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    Processing:  The scans can then be processed with our professional optical character recognition (OCR) software - if you require your archived text data to be computer searchable.  Following our standard process we review the results of the OCR, where the software leaves “flags” on any character which it is not 100% sure are correct.  This is where we introduce the final hand editing “improvement” which brings our OCR results as close to 100% as it is currently "logically" and humanly possible to achieve.


    Recording:  We strongly recommend the application of the PDF (Portable Document Format) for recording the scanned and OCRed results.  It is a format which is close to universally compatible with any modern computer (less than, say, 10 years old) and is very good fit for this application.  Other formats can be applied after further discussion.

    Once the scanning and processing of your data has been completed we add title page(s), ownership information, an ISBN number if appropriate, and any other forewords and introductions, etc., required.  We can also apply a further process to implement the “FastFind” facility which significantly speeds up the search/find process and is particularly useful for longer documents.Finally we “load’ the information onto your choice of media to make a permanent, deliverable record, or we can placed it in a location where you can download it as software only.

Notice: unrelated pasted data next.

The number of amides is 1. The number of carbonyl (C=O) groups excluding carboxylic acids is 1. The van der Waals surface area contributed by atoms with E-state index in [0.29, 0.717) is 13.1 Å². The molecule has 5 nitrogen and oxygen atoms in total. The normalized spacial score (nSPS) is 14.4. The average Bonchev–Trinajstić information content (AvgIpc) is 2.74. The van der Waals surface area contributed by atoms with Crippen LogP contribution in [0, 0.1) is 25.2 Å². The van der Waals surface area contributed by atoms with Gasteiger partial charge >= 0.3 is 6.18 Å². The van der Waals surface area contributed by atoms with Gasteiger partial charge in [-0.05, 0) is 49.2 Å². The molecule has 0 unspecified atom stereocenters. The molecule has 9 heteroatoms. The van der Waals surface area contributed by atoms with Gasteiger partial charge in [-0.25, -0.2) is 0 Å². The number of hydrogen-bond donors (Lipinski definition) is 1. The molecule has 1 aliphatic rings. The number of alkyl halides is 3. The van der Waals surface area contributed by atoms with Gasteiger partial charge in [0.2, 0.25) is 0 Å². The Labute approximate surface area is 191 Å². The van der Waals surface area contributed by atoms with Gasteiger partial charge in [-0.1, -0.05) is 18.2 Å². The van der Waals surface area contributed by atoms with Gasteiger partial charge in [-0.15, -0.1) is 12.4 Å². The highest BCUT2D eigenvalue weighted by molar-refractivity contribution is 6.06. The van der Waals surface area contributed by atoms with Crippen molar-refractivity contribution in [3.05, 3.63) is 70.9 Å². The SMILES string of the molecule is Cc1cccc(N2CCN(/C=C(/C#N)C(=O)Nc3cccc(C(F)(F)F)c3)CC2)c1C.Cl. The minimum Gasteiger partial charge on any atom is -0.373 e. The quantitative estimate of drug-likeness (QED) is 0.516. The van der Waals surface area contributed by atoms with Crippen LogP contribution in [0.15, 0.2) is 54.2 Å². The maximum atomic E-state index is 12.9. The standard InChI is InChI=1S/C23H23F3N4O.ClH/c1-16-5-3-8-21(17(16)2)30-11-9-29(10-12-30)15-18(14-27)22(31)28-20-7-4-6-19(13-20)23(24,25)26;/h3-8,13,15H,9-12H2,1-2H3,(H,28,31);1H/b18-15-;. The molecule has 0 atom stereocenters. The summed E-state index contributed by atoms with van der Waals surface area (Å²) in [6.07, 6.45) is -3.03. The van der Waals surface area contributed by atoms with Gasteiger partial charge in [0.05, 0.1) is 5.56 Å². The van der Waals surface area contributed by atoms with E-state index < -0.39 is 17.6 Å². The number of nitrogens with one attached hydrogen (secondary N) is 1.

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    Preservation: We only undertake "first aid" repairs to documents in order to prevent existing damage from being aggravated by the handling and scanning process. We do, however, often work closely with UBBINK BOOK AND PAPER CONSERVATION on projects with the combined aims of making a digital reproduction while the original is conserved and stabilized against further deterioration. We would be glad to provide you with combined quotations for a full program of Private Archiving, Stabilization and Archival Storage for your valuable collection.


    Pricing:  What you have seen above is a our recommended process for digitizing your documents, but we are here to make the digital record YOU need, not the one we force on you.  We will discuss every step with you, in the context of your needs, and will come to an agreement on the optimal solution for you.  You will realize, however, that some of the processes outlined above can be quite expensive because of the number of man-hours they will consume.  We want to make sure you get the best results for your money so we would, BY FAR prefer to make you a customized quote rather than quote you a “scary” high or “unrealistic” low price, based on a wild guess.